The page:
"Good morning, I am A-juan. Today I will be introducing you a local specialty: wild Tibetan angelica."
Wearing Gyarong Tibetan dress and sitting amongst a large area of angelica, 37-year-old He Yujuan starts a live mobile video. Half an hour later, the number of live viewers reaches tens of thousands, and the number of orders is rising.
The above scene occurred recently in Xiaojin County in Aba Prefecture, Sichuan Province, one of China's Gyarong Tibetan communities. The local area is rich in apples, wild mushrooms, and angelica, but due to its remote location, these products are unsalable.
But with the help of a live webcast, He Yujuan, a resident of Shuangqiao Village has become an "Internet celebrity", sold more than 3 million yuan (0.45 million US dollars) from local specialties in 2018.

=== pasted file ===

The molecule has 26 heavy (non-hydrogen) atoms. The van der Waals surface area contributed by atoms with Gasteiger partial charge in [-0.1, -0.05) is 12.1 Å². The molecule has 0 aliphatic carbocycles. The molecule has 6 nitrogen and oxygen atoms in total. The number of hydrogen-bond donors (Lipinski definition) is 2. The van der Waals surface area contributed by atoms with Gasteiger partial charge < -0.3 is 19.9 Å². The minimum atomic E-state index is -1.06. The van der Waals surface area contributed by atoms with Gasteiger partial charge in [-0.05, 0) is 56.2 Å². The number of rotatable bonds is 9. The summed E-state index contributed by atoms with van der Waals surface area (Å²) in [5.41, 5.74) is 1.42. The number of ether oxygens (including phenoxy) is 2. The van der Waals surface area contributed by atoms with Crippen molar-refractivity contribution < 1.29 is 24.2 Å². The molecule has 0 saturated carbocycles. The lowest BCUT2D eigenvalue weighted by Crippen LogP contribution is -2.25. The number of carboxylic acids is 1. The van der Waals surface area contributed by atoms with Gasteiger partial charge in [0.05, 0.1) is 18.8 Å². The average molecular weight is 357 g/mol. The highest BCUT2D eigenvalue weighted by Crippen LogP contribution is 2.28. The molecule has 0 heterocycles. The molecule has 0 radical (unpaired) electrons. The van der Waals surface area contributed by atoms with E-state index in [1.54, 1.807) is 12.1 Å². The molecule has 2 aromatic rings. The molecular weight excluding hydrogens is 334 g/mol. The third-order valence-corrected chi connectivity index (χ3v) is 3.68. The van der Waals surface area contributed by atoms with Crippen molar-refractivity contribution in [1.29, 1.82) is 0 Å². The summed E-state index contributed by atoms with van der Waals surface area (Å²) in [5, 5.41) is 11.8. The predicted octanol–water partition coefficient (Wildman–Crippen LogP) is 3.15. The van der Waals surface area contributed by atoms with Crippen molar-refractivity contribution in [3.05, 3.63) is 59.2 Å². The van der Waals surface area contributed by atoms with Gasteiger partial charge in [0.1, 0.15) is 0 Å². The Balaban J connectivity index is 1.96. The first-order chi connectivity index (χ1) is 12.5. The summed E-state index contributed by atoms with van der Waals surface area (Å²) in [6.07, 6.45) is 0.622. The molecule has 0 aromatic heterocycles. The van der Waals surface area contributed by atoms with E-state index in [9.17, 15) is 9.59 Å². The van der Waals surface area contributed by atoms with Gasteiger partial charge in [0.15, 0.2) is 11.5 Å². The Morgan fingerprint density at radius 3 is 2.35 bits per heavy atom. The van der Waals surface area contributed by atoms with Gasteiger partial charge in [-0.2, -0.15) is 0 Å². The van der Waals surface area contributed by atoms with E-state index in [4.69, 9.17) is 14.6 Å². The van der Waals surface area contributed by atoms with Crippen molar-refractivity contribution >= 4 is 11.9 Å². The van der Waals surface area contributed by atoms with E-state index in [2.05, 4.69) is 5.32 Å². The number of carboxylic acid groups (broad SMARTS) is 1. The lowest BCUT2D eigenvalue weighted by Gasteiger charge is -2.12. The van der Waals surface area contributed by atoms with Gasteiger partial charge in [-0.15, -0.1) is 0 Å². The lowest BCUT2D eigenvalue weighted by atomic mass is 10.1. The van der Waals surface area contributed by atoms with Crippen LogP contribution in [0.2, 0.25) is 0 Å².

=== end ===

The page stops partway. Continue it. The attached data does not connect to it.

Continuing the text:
"In the past, few people know about these products. As long as they are publicized, they will definitely sell well," He Yujuan said.
He Yujuan, who has been a tour guide for many years, said that she came to know about the mobile short video and live video industry by chance in the end of 2017, then she came up with the idea of "selling specialty products by live video". In just one year, she gained more than 2 million fans on different major online platforms.
Speaking about her success, He Yujuan says that the unique Gyarong Tibetan culture is the reason. In her live and short videos, she always wears traditional Gyarong Tibetan ethnic dress, and she often sings local song and dances local dances. The background of her videos is mainly the snow mountains and the grasslands.
"In the morning, I shoot a short video or live video. In the afternoon I may go to a farmer's home to buy local products, and occasionally I meet fans who come from all over the country," said He Yujuan.
After becoming an "Internet celebrity", He Yujuan started using her own influence to benefit local people. She said that in future she hopes to open an "Internet celebrity" incubation studio in her village "to bring more Tibetan women into this industry and help people rise out of poverty."
Editor: Tommy Tan.